After Five Years of Leading Apple Tim Cook Unlocks Bonuses Worth $100 Million

Five years have passed since Tim Cook was appointed to lead Apple, and the Financial Times has posted a lengthy report looking at how the tech giant has performed since then. During the more than 1800 days spent under Cook’s leadership, Apple has become a company in some ways more open and approachable, and its valuation surged at one point to new all-time highs for any company in the world, the newspaper says.

The Financial Times uses five key metrics to reflect on Cook’s first five years: the success of the iPhone, return of capital, growth in staff numbers, share price and the number of iOS users.

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Apple recently announced the sale of the billionth iPhone, and Cook said the smartphone’s sales growth is only limited by the number of people on the planet in rage of a cellular tower. He showed confidence that every person in the planet will have a smartphone at one point in the future.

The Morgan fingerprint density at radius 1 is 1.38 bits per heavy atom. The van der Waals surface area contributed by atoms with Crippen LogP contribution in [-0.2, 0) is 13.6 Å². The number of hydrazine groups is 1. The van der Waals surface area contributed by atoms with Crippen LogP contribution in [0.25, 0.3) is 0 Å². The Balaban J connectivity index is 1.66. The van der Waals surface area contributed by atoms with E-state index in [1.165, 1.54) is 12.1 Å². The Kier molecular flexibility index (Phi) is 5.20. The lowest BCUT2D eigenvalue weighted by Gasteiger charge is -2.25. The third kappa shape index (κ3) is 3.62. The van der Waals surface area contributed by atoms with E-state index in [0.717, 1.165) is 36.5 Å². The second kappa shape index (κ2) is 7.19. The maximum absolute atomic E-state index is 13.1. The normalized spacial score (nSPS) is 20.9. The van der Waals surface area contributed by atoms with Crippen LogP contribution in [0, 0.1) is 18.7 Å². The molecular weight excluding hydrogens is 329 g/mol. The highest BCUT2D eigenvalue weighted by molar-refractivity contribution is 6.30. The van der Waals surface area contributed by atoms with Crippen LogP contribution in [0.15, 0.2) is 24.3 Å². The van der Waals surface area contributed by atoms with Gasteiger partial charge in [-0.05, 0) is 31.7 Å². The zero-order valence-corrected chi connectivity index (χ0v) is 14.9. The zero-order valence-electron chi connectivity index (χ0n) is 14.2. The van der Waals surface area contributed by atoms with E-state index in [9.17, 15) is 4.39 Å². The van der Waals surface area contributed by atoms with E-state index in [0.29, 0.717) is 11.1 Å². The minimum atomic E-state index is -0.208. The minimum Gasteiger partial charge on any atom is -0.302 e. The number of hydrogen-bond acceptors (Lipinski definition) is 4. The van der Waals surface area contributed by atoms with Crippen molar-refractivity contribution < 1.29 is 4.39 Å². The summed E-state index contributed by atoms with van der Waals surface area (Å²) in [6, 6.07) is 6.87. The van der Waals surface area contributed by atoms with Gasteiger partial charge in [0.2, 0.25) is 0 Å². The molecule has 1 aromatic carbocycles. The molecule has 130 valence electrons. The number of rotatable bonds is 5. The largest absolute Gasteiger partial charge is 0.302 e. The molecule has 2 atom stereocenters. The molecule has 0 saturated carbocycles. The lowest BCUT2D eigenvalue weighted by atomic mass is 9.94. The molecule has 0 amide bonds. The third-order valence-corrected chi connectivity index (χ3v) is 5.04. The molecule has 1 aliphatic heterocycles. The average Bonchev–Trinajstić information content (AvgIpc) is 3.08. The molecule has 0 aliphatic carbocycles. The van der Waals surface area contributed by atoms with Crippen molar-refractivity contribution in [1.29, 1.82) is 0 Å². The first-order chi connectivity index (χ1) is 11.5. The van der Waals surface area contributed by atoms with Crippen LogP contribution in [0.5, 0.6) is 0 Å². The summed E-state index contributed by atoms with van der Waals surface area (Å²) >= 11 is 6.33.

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Thanks to the success of the iPhone, Apple’s cash pile has grown from $121 billion (2012) to $232 billion. Of that, 93% is held offshore, so Apple has taken a total of $85 billion in debt in the US and other markets to fund its share buyback program.

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During the past five years, the number of people working at Apple has almost doubled, the FT concludes. The company’s market capitalization went on a similar path: it has doubled in the past 60 months overtaking ExxonMobil to become the world’s most valuable company.

As it has reached its five-year mark, Tim Cook is now entitled to bonuses worth more than $100 million.

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